Had the Cramps grown up in Tacoma, Washington, at the time when the Sonics and the Wailers (not those Wailers) regularly played high-school dances, they might have become Girl Trouble. As it happened, Girl Trouble was a lounge act way before cocktail rehabilitation struck; the members met not at a high-school dance but in a Tacoma bar shaped like a coffee pot. Once the foursome had taught one another to play their instruments and began gigging, the Java Jive also provided Girl Trouble with a venue and a mascot of sorts in the person of an 80-something go-go dancer named Granny.
Girl Trouble’s full-timers have been constant throughout the band’s first dozen years together: lanky singer K. P. (Kurt) Kendall (briefly replaced by Dave Duet early on), guitarist Bill “Kahuna” Henderson, his sister/drummer Bon Henderson and bassist Dale Phillips. They’d been together three or four years before Olympia’s K Records label finally released the band’s first two singles and the initial version of Hit It or Quit It, thus beginning Girl Trouble’s odyssey through Northwest indie labels. (The band also releases singles on its own Wigout label, published the Wig Out! fanzine and has contributed tracks to a frightening array of compilations.)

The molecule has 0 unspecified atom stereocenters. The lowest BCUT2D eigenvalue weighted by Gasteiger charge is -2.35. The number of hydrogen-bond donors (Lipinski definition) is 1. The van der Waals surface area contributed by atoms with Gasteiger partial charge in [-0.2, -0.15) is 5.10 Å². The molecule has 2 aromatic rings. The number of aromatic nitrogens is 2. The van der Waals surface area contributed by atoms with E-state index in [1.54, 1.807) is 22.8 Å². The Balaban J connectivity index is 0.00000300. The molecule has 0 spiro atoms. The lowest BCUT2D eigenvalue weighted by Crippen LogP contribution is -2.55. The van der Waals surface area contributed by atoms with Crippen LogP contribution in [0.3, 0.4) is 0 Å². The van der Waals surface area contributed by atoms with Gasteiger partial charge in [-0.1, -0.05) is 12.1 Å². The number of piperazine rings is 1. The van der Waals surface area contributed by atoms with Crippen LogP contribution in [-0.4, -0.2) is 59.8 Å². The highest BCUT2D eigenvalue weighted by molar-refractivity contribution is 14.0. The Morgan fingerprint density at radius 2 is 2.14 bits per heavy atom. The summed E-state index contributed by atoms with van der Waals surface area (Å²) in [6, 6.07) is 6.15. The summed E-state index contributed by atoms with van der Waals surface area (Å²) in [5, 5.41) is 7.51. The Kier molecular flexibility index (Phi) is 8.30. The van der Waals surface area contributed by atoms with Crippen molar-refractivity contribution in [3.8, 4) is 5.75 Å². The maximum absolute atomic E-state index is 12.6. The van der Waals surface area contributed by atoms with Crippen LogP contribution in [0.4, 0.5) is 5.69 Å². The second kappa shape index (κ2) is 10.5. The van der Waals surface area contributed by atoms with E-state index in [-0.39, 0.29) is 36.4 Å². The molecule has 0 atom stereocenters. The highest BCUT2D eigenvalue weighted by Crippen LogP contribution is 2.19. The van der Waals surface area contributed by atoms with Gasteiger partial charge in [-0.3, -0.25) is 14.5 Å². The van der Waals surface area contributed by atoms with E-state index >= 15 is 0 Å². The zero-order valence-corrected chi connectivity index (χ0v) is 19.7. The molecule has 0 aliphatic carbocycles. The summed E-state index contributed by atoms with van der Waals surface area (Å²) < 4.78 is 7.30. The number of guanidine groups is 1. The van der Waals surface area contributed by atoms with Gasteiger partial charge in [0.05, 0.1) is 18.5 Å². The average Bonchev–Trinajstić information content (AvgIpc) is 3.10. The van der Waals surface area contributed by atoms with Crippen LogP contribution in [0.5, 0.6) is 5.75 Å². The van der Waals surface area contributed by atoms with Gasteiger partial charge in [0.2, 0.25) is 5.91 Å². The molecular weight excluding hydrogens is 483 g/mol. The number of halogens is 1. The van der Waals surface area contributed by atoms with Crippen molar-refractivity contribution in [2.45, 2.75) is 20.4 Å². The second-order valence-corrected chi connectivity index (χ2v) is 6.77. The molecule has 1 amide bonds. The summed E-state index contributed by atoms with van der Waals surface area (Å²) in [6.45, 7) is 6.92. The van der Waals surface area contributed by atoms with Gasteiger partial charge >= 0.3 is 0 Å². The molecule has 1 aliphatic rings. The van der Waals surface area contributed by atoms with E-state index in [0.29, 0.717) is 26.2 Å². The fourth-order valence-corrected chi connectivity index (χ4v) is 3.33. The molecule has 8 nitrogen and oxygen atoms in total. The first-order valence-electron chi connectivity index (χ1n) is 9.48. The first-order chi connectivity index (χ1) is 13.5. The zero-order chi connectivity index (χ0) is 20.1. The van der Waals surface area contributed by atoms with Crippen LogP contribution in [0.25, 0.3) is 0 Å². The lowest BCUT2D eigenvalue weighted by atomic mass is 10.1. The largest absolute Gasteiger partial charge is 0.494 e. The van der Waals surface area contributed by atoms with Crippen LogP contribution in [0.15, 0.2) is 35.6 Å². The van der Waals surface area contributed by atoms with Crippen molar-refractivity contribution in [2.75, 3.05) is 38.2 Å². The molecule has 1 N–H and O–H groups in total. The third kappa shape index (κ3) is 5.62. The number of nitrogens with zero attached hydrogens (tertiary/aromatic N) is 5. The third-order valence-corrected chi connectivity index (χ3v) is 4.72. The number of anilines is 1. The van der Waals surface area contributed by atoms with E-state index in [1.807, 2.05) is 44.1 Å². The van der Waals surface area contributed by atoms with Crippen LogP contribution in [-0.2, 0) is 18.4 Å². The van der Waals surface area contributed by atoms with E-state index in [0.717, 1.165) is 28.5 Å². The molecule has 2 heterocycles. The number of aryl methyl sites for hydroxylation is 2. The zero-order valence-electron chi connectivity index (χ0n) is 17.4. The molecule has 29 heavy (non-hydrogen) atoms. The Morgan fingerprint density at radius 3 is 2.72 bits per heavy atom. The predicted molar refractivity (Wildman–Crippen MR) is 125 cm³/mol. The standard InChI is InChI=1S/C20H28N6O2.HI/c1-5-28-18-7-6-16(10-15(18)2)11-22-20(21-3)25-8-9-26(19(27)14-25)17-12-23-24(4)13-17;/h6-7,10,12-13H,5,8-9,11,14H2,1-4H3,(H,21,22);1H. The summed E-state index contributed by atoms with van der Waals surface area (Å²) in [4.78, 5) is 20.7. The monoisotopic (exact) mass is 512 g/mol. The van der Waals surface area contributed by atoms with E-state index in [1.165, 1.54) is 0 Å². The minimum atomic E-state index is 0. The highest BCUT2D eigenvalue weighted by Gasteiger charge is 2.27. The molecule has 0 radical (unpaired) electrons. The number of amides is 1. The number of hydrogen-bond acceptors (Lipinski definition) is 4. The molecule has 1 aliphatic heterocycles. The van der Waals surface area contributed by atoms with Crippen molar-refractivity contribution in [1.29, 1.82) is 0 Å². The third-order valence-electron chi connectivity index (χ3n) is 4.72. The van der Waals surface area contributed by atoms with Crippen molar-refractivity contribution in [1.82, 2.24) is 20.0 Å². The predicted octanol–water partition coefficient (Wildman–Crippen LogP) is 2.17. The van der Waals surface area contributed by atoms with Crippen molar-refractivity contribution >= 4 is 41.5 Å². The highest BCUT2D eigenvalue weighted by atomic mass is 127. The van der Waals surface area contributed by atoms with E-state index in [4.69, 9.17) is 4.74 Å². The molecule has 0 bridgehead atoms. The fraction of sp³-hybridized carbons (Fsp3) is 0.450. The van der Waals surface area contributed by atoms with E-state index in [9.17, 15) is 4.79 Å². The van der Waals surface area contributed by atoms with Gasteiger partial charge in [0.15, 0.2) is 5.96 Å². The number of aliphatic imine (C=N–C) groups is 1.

As is often the case with garage bands, Girl Trouble records don’t vary widely one from another, although some have a thematic bent. Stomp and Shout and Work It on Out!!!! is a collection of covers meant as an homage to their Northwest predecessors; Girl Trouble Plays Elvis Movie Themes is a double 7-inch of movie themes from the first E-male, notably “Girls, Girls, Girls.”
Produced by Steve Fisk, Thrillsphere is the band’s most effective attempt at capturing its ramshackle joy in a studio. New American Shame presents such stare-at-the-wall quandaries as the winsome “How Can I Be Out When I Ain’t Been In” and “To Tame a Woman” (“You had better be tough/Cause she’ll look in your good eye/And she’ll call your bluff”). Girl Trouble is a live album.